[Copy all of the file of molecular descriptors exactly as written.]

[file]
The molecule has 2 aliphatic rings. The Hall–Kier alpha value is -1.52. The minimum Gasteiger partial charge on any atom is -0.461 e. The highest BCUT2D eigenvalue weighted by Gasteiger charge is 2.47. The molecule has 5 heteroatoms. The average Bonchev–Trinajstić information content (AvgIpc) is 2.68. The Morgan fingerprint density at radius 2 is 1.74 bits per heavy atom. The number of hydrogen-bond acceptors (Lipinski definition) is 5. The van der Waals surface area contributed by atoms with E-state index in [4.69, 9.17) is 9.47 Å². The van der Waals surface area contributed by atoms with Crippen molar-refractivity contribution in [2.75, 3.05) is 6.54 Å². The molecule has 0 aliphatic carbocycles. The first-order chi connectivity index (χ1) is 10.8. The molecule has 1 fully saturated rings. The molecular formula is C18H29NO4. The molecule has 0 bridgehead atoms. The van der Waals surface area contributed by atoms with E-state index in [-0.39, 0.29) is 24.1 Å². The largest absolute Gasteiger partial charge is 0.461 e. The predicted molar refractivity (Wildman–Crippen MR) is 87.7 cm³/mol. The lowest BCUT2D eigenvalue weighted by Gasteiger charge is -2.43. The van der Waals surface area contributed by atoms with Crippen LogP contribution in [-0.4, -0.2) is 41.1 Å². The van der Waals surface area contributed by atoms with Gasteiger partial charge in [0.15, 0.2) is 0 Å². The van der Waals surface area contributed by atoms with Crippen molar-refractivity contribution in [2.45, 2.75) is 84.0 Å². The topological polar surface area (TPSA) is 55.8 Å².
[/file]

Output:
The molecule has 2 aliphatic rings. The Hall–Kier alpha value is -1.52. The minimum Gasteiger partial charge on any atom is -0.461 e. The highest BCUT2D eigenvalue weighted by Gasteiger charge is 2.47. The molecule has 5 heteroatoms. The average Bonchev–Trinajstić information content (AvgIpc) is 2.68. The Morgan fingerprint density at radius 2 is 1.74 bits per heavy atom. The number of hydrogen-bond acceptors (Lipinski definition) is 5. The van der Waals surface area contributed by atoms with E-state index in [4.69, 9.17) is 9.47 Å². The van der Waals surface area contributed by atoms with Crippen molar-refractivity contribution in [2.75, 3.05) is 6.54 Å². The molecule has 0 aliphatic carbocycles. The first-order chi connectivity index (χ1) is 10.8. The molecule has 1 fully saturated rings. The molecular formula is C18H29NO4. The molecule has 0 bridgehead atoms. The van der Waals surface area contributed by atoms with E-state index in [-0.39, 0.29) is 24.1 Å². The largest absolute Gasteiger partial charge is 0.461 e. The predicted molar refractivity (Wildman–Crippen MR) is 87.7 cm³/mol. The lowest BCUT2D eigenvalue weighted by Gasteiger charge is -2.43. The van der Waals surface area contributed by atoms with Crippen LogP contribution in [-0.4, -0.2) is 41.1 Å². The van der Waals surface area contributed by atoms with Gasteiger partial charge in [0.15, 0.2) is 0 Å². The van der Waals surface area contributed by atoms with Crippen molar-refractivity contribution in [2.45, 2.75) is 84.0 Å². The topological polar surface area (TPSA) is 55.8 Å².